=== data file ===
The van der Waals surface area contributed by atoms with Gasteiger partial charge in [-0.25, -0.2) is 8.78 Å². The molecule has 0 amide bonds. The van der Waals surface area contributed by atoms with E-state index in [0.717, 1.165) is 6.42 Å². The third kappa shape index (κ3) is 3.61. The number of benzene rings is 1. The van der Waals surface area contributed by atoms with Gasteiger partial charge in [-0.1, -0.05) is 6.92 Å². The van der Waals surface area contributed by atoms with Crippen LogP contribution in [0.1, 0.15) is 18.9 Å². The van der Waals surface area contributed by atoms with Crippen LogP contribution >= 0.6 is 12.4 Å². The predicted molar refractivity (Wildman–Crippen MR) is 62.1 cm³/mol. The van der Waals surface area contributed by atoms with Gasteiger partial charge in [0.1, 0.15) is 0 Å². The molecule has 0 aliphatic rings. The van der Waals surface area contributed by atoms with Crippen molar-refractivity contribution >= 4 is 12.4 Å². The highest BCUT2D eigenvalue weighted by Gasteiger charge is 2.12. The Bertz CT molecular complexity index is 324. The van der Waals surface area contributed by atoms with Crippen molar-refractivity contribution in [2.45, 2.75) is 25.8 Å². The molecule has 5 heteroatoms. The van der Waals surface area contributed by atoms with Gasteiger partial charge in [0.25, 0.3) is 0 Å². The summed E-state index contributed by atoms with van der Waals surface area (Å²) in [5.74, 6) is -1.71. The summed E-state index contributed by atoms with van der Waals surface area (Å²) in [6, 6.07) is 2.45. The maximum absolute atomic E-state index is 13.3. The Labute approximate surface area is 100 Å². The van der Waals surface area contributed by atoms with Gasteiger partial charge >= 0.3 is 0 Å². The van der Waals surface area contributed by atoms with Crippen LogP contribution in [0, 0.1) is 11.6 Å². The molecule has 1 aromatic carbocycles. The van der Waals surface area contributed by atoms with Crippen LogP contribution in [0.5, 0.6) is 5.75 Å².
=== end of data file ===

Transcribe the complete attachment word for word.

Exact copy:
The van der Waals surface area contributed by atoms with Gasteiger partial charge in [-0.25, -0.2) is 8.78 Å². The molecule has 0 amide bonds. The van der Waals surface area contributed by atoms with E-state index in [0.717, 1.165) is 6.42 Å². The third kappa shape index (κ3) is 3.61. The number of benzene rings is 1. The van der Waals surface area contributed by atoms with Gasteiger partial charge in [-0.1, -0.05) is 6.92 Å². The van der Waals surface area contributed by atoms with Crippen LogP contribution in [0.1, 0.15) is 18.9 Å². The van der Waals surface area contributed by atoms with Crippen LogP contribution >= 0.6 is 12.4 Å². The predicted molar refractivity (Wildman–Crippen MR) is 62.1 cm³/mol. The van der Waals surface area contributed by atoms with Gasteiger partial charge in [0.1, 0.15) is 0 Å². The molecule has 0 aliphatic rings. The van der Waals surface area contributed by atoms with Crippen molar-refractivity contribution >= 4 is 12.4 Å². The highest BCUT2D eigenvalue weighted by Gasteiger charge is 2.12. The Bertz CT molecular complexity index is 324. The van der Waals surface area contributed by atoms with Crippen molar-refractivity contribution in [2.45, 2.75) is 25.8 Å². The molecule has 5 heteroatoms. The van der Waals surface area contributed by atoms with Gasteiger partial charge in [0.25, 0.3) is 0 Å². The summed E-state index contributed by atoms with van der Waals surface area (Å²) in [5.74, 6) is -1.71. The summed E-state index contributed by atoms with van der Waals surface area (Å²) in [6, 6.07) is 2.45. The maximum absolute atomic E-state index is 13.3. The Labute approximate surface area is 100 Å². The van der Waals surface area contributed by atoms with Gasteiger partial charge >= 0.3 is 0 Å². The van der Waals surface area contributed by atoms with Crippen LogP contribution in [0, 0.1) is 11.6 Å². The molecule has 1 aromatic carbocycles. The van der Waals surface area contributed by atoms with Crippen LogP contribution in [0.5, 0.6) is 5.75 Å².